The latest calls for Lewis Hamilton to be banned from China over spraying a Formula One grid girl just serve as more proof that you should never, ever listen to anything printed in the Daily Mail. Out of the billions of social issues to raise about the Chinese Grand Prix, Hammy's champagne simply isn't one.
Hey ladies, got a quick question for you: Do you think you're good at negotiating? Cause TrueCar says they can make you better. Like, a lot better. So good that you don't even need male supervision to buy a car! That's not at all condescending.
Different times mean different standards, but it's still shocking to see how blatantly sexist the car industry's ads were right up until the last two decades.
One of the worst things about car culture in general is that it still tends to be a boys' club. That's been changing rapidly on several fronts as more and more women get involved in everything from auto engineering to motorsports, but it still has a long way to go.
This is legendary three-time Formula One world champion Jackie Stewart in 1973, explaining how a racecar is "like a woman."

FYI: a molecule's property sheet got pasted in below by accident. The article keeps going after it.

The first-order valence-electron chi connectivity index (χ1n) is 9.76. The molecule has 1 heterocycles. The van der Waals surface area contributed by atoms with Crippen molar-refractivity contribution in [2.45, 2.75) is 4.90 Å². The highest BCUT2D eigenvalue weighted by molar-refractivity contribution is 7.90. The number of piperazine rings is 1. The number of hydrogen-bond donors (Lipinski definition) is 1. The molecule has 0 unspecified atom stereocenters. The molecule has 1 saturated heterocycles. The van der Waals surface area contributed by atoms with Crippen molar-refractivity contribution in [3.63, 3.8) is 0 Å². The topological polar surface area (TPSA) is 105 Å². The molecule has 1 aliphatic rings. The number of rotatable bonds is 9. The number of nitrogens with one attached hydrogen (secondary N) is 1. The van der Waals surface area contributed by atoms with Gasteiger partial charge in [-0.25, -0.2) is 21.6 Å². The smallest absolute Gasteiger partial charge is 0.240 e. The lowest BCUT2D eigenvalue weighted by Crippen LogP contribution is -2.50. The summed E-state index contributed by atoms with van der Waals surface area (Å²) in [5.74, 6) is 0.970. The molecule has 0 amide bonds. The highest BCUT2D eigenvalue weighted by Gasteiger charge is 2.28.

The greatest challenge in putting together Friday's story about ways to inspire women to become gearheads was finding an image for the top of the story that didn't support the kind of stereotypes about females and cars we were trying to discourage.
Detroit's ad machine — back when it ran on brown liquor and slathered on Old Spice without a touch of irony — used a not-so-subtle play on America's rigid gender roles to sell the country on automatic transmissions. The ladies, you see, can't be bothered to shift on their own.
A 1960s Volkswagen ad extolling the Beetle's easily repaired bodywork. Sexism + People's Car = Ha ha ha OW! HEY! Honey! Stop with the hitting — it was just a joke! You're a great driver! Really! [via Fox News]
We all know what Pedro de la Rosa thinks about women in motorsport. Now, we've got CBS Sports' Gregg Doyel weighing in on Danica Patrick's win, proclaiming the Indy Racing League to be an inferior racing series. Most people will agree the IRL isn't the highest pinnacle of motorsports, but Doyel thinks